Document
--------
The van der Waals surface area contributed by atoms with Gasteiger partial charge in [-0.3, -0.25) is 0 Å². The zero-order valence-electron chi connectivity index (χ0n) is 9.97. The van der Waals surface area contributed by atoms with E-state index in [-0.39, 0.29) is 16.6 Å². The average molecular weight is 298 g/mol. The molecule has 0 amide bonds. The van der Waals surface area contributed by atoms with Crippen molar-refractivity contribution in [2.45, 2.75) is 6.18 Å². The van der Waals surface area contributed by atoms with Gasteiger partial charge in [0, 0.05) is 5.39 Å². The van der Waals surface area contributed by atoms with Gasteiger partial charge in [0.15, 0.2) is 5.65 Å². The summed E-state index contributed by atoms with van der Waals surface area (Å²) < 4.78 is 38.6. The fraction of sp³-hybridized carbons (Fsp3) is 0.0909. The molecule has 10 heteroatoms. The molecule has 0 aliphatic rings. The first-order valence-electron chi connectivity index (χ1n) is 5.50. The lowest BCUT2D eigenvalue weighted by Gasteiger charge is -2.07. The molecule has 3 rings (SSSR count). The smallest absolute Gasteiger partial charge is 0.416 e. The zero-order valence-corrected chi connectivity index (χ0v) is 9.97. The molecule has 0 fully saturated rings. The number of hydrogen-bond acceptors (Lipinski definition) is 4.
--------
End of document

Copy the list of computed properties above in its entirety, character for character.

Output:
The van der Waals surface area contributed by atoms with Gasteiger partial charge in [-0.3, -0.25) is 0 Å². The zero-order valence-electron chi connectivity index (χ0n) is 9.97. The van der Waals surface area contributed by atoms with E-state index in [-0.39, 0.29) is 16.6 Å². The average molecular weight is 298 g/mol. The molecule has 0 amide bonds. The van der Waals surface area contributed by atoms with Crippen molar-refractivity contribution in [2.45, 2.75) is 6.18 Å². The van der Waals surface area contributed by atoms with Gasteiger partial charge in [0, 0.05) is 5.39 Å². The van der Waals surface area contributed by atoms with Gasteiger partial charge in [0.15, 0.2) is 5.65 Å². The summed E-state index contributed by atoms with van der Waals surface area (Å²) < 4.78 is 38.6. The fraction of sp³-hybridized carbons (Fsp3) is 0.0909. The molecule has 10 heteroatoms. The molecule has 0 aliphatic rings. The first-order valence-electron chi connectivity index (χ1n) is 5.50. The lowest BCUT2D eigenvalue weighted by Gasteiger charge is -2.07. The molecule has 3 rings (SSSR count). The smallest absolute Gasteiger partial charge is 0.416 e. The zero-order valence-corrected chi connectivity index (χ0v) is 9.97. The molecule has 0 fully saturated rings. The number of hydrogen-bond acceptors (Lipinski definition) is 4.